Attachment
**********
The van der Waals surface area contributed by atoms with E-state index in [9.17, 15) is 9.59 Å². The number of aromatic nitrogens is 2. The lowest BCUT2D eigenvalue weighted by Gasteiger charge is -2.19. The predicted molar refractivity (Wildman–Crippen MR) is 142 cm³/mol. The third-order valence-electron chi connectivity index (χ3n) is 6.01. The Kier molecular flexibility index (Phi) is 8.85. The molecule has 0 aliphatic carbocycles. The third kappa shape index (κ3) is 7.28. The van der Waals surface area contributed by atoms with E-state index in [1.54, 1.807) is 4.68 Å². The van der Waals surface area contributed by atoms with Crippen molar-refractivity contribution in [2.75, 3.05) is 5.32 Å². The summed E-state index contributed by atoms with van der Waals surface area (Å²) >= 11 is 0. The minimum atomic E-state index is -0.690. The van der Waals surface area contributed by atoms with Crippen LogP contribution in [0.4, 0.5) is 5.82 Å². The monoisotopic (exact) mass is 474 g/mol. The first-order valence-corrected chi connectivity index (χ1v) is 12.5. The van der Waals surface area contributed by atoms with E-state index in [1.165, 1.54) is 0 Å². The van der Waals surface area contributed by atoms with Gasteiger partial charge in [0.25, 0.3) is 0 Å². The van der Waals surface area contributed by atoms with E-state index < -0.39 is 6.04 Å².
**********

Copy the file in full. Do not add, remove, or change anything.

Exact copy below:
The van der Waals surface area contributed by atoms with E-state index in [9.17, 15) is 9.59 Å². The number of aromatic nitrogens is 2. The lowest BCUT2D eigenvalue weighted by Gasteiger charge is -2.19. The predicted molar refractivity (Wildman–Crippen MR) is 142 cm³/mol. The third-order valence-electron chi connectivity index (χ3n) is 6.01. The Kier molecular flexibility index (Phi) is 8.85. The molecule has 0 aliphatic carbocycles. The third kappa shape index (κ3) is 7.28. The van der Waals surface area contributed by atoms with E-state index in [1.54, 1.807) is 4.68 Å². The van der Waals surface area contributed by atoms with Crippen molar-refractivity contribution in [2.75, 3.05) is 5.32 Å². The summed E-state index contributed by atoms with van der Waals surface area (Å²) >= 11 is 0. The minimum atomic E-state index is -0.690. The van der Waals surface area contributed by atoms with Crippen LogP contribution in [0.4, 0.5) is 5.82 Å². The monoisotopic (exact) mass is 474 g/mol. The first-order valence-corrected chi connectivity index (χ1v) is 12.5. The van der Waals surface area contributed by atoms with E-state index in [1.165, 1.54) is 0 Å². The van der Waals surface area contributed by atoms with Gasteiger partial charge in [0.25, 0.3) is 0 Å². The van der Waals surface area contributed by atoms with E-state index < -0.39 is 6.04 Å².